Morse finds such reconsideration happening among other Christians encouraging.

"I think it would be tragic if the Catholic Church folded on its ancient teachings now because we now have the evidence to see that they've been right all along. The evidence about the physical harms associated with birth control, the evidence is right under our noses that contraception does not prevent unwanted pregnancies," Morse said.

"We need to take courage. We who believe in the Gospel and who love each other as fellow Christians, we need to be unafraid of these matters."

"And the Lord can heal this," she emphasized. "He has healed some terrible things in the history of the human race and He can heal us too. But we have to let Him."

Few people go all in for every aspect of the sexual revolution, she elaborated. Even many secular types recognize the harm no-fault divorce has unleashed, for instance. Notable radical feminists and lesbians fiercely oppose gender ideology, particularly the medical transitioning of women and children, and given the growing numbers of people who are in one way or another fed up with some corner of the revolution, possibilities present themselves for new alliances that seemed unlikely before, she said.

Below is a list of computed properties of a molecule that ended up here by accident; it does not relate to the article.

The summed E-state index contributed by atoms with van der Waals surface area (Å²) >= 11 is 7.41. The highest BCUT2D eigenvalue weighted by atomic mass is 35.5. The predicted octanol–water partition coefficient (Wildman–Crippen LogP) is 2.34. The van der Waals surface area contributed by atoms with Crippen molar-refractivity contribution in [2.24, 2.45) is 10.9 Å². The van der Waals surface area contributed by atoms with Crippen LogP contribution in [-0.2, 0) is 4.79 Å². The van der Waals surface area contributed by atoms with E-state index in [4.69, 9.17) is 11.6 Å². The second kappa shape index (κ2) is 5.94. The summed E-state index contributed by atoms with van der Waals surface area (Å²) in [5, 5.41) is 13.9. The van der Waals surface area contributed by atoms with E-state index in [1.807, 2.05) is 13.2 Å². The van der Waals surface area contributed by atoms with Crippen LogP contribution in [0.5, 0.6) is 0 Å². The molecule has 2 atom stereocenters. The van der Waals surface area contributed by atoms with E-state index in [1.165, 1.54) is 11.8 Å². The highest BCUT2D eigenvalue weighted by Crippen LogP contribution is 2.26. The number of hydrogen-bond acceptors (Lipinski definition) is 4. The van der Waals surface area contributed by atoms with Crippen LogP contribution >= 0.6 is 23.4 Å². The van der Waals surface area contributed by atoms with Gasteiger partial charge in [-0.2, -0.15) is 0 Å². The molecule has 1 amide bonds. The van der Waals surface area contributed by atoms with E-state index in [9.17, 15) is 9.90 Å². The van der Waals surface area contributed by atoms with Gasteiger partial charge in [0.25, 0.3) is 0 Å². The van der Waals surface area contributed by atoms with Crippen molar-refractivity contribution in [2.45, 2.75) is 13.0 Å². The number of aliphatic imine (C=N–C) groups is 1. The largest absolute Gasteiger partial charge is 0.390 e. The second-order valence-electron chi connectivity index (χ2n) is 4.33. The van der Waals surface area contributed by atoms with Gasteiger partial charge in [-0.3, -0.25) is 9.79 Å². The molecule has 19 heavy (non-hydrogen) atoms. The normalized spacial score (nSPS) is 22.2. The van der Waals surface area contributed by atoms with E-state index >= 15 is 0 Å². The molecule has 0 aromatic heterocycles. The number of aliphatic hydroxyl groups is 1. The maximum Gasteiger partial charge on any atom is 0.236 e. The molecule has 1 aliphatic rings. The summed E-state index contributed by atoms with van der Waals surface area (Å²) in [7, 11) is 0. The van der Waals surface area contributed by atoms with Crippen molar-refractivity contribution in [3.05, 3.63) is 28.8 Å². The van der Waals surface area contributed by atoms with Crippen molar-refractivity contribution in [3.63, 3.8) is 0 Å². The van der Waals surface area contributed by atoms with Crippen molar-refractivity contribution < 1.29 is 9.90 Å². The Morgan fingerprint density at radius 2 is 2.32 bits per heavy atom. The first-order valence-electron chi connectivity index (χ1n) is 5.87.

Yet socially conservative Christians have not addressed the heart of the matter, she continued, and their advocacy has thus been compromised, unpersuasive, and ineffective.

Past campaigns in recent years, for example, such as efforts to preserve the traditional definition of marriage as a union between one man and one woman, have been undermined from within due to Christians avoiding saying anything negative about the culture of divorce or artificial reproductive technologies, lest they offend their friends and others who have embraced those things, she said.